|The original vocab word was "shackle."|
Unfortunately, the VP had a couple dozen other classes to check. Desperate to avoid the chaos that naturally follows bored kids, I tried a few practice activities. No go; the students were indignant about doing schoolwork while on the floor. Finally, I tried the Telephone Game.
My students were from all over the world and had never heard of the game.We giggled as we whispered our sentence from ear to ear. I was proud knowing that they were getting feedback on their pronunciation and that we were under control...until everyone busted up laughing when the last person said what she had heard: "I am a student learning English" had become "I see eggs and nurse."
StoryLines for Schools is a combination of the Telephone Game and Pictionary. Like my classroom game, it is silly fun with some fun practice built in. The silly way to play is easy, and I actually think this would be a fun activity for English Language Learners in particular (though we play it at home and we are pretty good at English). Student A writes a sentence or chooses an idiom. The iPad is passed to the next student. Student B sees the idiom or sentence and draws a representation of it. iPad is passed again and Student C writes what he thinks he sees.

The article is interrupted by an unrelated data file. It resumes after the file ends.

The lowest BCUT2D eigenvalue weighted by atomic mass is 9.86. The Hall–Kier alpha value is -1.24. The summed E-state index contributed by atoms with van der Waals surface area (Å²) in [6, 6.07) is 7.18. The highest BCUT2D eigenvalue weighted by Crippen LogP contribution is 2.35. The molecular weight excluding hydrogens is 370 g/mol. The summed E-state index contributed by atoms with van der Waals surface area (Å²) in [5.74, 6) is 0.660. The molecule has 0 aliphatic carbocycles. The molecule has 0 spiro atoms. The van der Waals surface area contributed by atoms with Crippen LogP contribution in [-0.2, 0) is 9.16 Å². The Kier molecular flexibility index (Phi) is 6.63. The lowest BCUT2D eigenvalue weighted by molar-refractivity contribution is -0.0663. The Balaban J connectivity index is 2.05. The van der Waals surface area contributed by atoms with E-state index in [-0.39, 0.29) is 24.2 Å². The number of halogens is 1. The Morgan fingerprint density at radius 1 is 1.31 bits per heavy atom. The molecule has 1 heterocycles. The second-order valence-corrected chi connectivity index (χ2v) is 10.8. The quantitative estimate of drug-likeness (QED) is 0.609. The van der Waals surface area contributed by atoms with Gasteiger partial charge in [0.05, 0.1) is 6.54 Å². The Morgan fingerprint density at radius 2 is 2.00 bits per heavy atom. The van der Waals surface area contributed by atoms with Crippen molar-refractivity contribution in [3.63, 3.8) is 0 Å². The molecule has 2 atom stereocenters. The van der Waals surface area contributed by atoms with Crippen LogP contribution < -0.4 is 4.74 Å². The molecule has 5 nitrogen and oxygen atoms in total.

Another way to play is to have the students write in their vocab words, or they can build general word skills by choosing from elementary, intermediate, or SAT vocab. This would be a really fun "station" game and a fun time killer after tests or when you're saying, ducking and covering.
- Does it do what it says it'll do? Yep. Low expectations: "A game of telephone with pictures." check.
- Does it solve a current problem in the classroom? Ok, not really.
- Does it create a new opportunity in the classroom? Ok, not really, either. You could do the silly way with paper. But a kid could practice SAT words in a small group -- it's a fun idea to think of what "stations" could look like for older kids. I know my ESL kids liked them a lot.
- Would Thomas Jefferson think it was cool? Well, it does give students a higher-order-thinking way to practice vocabulary, and finding motivating ways to extend practice time on important things like words would've definitely floated TJ's boat.